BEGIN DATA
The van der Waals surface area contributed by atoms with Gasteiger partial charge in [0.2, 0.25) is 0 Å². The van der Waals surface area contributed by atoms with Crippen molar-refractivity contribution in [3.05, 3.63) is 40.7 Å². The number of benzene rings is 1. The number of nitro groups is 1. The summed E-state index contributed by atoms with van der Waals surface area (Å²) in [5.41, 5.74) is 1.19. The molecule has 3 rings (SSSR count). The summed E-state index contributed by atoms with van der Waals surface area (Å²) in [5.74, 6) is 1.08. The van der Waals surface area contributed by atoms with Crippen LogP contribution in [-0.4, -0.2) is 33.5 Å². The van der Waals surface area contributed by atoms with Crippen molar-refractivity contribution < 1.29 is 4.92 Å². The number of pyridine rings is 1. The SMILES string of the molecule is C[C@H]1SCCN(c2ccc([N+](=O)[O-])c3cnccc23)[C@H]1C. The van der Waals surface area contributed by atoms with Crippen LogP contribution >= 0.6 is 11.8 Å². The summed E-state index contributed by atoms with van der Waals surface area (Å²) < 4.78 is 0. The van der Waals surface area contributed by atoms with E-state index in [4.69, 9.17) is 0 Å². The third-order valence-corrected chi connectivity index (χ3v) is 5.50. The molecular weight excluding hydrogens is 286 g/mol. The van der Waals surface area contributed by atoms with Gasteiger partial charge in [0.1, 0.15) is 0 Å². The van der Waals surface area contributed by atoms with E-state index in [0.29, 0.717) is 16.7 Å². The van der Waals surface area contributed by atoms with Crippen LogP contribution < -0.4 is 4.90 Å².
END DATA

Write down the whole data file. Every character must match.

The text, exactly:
The van der Waals surface area contributed by atoms with Gasteiger partial charge in [0.2, 0.25) is 0 Å². The van der Waals surface area contributed by atoms with Crippen molar-refractivity contribution in [3.05, 3.63) is 40.7 Å². The number of benzene rings is 1. The number of nitro groups is 1. The summed E-state index contributed by atoms with van der Waals surface area (Å²) in [5.41, 5.74) is 1.19. The molecule has 3 rings (SSSR count). The summed E-state index contributed by atoms with van der Waals surface area (Å²) in [5.74, 6) is 1.08. The van der Waals surface area contributed by atoms with Crippen LogP contribution in [-0.4, -0.2) is 33.5 Å². The van der Waals surface area contributed by atoms with Crippen molar-refractivity contribution < 1.29 is 4.92 Å². The number of pyridine rings is 1. The SMILES string of the molecule is C[C@H]1SCCN(c2ccc([N+](=O)[O-])c3cnccc23)[C@H]1C. The van der Waals surface area contributed by atoms with Crippen LogP contribution >= 0.6 is 11.8 Å². The summed E-state index contributed by atoms with van der Waals surface area (Å²) < 4.78 is 0. The van der Waals surface area contributed by atoms with E-state index in [4.69, 9.17) is 0 Å². The third-order valence-corrected chi connectivity index (χ3v) is 5.50. The molecular weight excluding hydrogens is 286 g/mol. The van der Waals surface area contributed by atoms with Gasteiger partial charge in [0.1, 0.15) is 0 Å². The van der Waals surface area contributed by atoms with E-state index in [0.29, 0.717) is 16.7 Å². The van der Waals surface area contributed by atoms with Crippen LogP contribution < -0.4 is 4.90 Å².